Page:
The sun was setting on Kayenta, AZ when I decided to join our professor, Mary Ann McGarry, to view a unique cultural and historical exhibit, displayed in the most unusual of places- the Burger King across the street from our hotel. Amidst the typical fast-food restaurant décor, in the middle of the dining room was a large glass case containing various artifacts and information on the “Code Talkers” of World War II. The term “Code Talkers” refers to the Native American soldiers who served in the United States Marine Corps whose primary job was the transmission of tactical information using a specially devised code. These men broadcasted military information via radio communications using the unique coded language derived from their native Navajo language.
The display within the large glass cases consisted of diverse pieces of historical memorabilia pertaining to these soldiers, from hand written letters to military uniforms. I was vaguely familiar with the role these soldiers played in the war from viewing the major motion picture, “Windtalkers”. Upon viewing this exhibit, I discovered how crucial these soldiers were in the United States’ success during World War II. Working around the clock during the first two days on Iwo Jima, six networks of the Navajo Codetalkers transmitted more than 800 messages without an error (5). I realized these men made a special contribution and deserve much honor, especially because recognition for their service was delayed for so long. Even after the war was long over, these men had to keep their role secret.
Code Talker Seal
During a time when the Japanese were able to break almost every American code, Philip, Johnston, the son of a missionary, presented the idea of using the Navajo language for military communication. Johnston was one of the few non-natives who knew the Navajo language as he had grown up on the reservation. After gaining approval, 29 Navajos were inducted in the United States Marine Corps to begin their training as “Codetalkers”(1). Ironically these individuals chose to fight for the well being of a government that had treated Native Americans on the reservations as “wards”, more than full fledged citizens. Now young Navajo men flocked to the opportunity to serve their country in a distinct way.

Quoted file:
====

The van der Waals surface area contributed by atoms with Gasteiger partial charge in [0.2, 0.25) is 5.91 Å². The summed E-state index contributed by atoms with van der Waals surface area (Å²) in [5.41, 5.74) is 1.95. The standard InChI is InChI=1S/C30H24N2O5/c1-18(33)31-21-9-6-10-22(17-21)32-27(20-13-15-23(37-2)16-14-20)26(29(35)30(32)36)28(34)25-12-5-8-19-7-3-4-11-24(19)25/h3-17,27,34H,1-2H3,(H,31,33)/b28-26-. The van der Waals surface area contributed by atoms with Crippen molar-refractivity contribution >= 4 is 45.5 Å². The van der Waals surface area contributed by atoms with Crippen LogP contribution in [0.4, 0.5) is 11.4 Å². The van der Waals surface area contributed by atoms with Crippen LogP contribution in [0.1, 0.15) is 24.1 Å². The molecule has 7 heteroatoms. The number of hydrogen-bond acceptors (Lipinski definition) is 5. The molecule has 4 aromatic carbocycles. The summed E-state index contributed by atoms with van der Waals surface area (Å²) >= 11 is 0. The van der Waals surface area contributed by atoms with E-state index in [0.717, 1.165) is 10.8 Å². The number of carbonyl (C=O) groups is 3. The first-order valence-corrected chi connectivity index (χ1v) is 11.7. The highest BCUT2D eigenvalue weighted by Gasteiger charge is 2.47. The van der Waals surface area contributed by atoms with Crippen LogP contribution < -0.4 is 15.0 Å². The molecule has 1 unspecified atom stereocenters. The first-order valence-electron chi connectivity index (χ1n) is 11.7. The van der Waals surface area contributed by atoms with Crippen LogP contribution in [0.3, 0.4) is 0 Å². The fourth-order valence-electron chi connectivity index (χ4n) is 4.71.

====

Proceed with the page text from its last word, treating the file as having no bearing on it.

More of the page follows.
Several items in the exhibit explained the code itself, which was a deviation from the native Navajo language. Fearing the language itself could be deciphered, as complex as it was, a new code was formulated which essentially had to follow four major guidelines during its development: 1) The codes words had to have some kind of logical connection to the term to which they referred. 2) Code words had to be unusually descriptive. 3) Code words had to be short. 4) Words that could be confused with other words had to be avoided (1). A detailed, full length dictionary of this “unbreakable code” can be found at: http://www.history.navy.mil/faqs/faq61-4.htm (2). To test the quality of the newly developed code, it was presented to native Navajo speakers who were not “Codetalkers” to see if they could decipher any meaning. They were unable to do so, which marked the code a success.
Navajo Codetalker Silver Medal
I was glad to see this exhibit recognize these special American soldiers and their great contributions to the success of the United States during World War II. The recognition was a long time coming; the code talkers weren’t formally recognized until 1992 in a public ceremony in Washington, D.C. The language wasn’t declassified until 1968 according to information provided in the display (3). The secret code remained classified after World War II, as it was considered still potentially valuable.
I was surprised at the location of the exhibit- a fast food joint. But, I also recognized this meant many more people had access to the information, individuals who might not otherwise seek out a war memorial in a museum. Burger King was open seven days a week, for long hours and was already staffed. And we, people who weren’t seeking fast food, were enticed to enter a Burger King, not because of the food or restrooms, but precisely to check out the exhibit. Not surprisingly, the owner of the Burger King is Navajo and created the “museum” from items collected from his father who served as a Navajo code talker (4). There is also a Navajo “Codetalker” exhibit in the Pentagon, but how nice to have one on the Navajo Reservation. In addition to the Burger King exhibit on the Reservation, there is also a new Veterans Memorial Park near the Navajo Nation Administration Center, in Window Rock, Arizona. Both in Kayenta and Window Rock, young Navajos have the opportunity to learn about and honor the service of their forefathers who served in the U.S. military, as do others who travel to the Southwest to learn more about the culture and history of the place. Citations
Navajo Codetalker Monument in Window Rock, AZ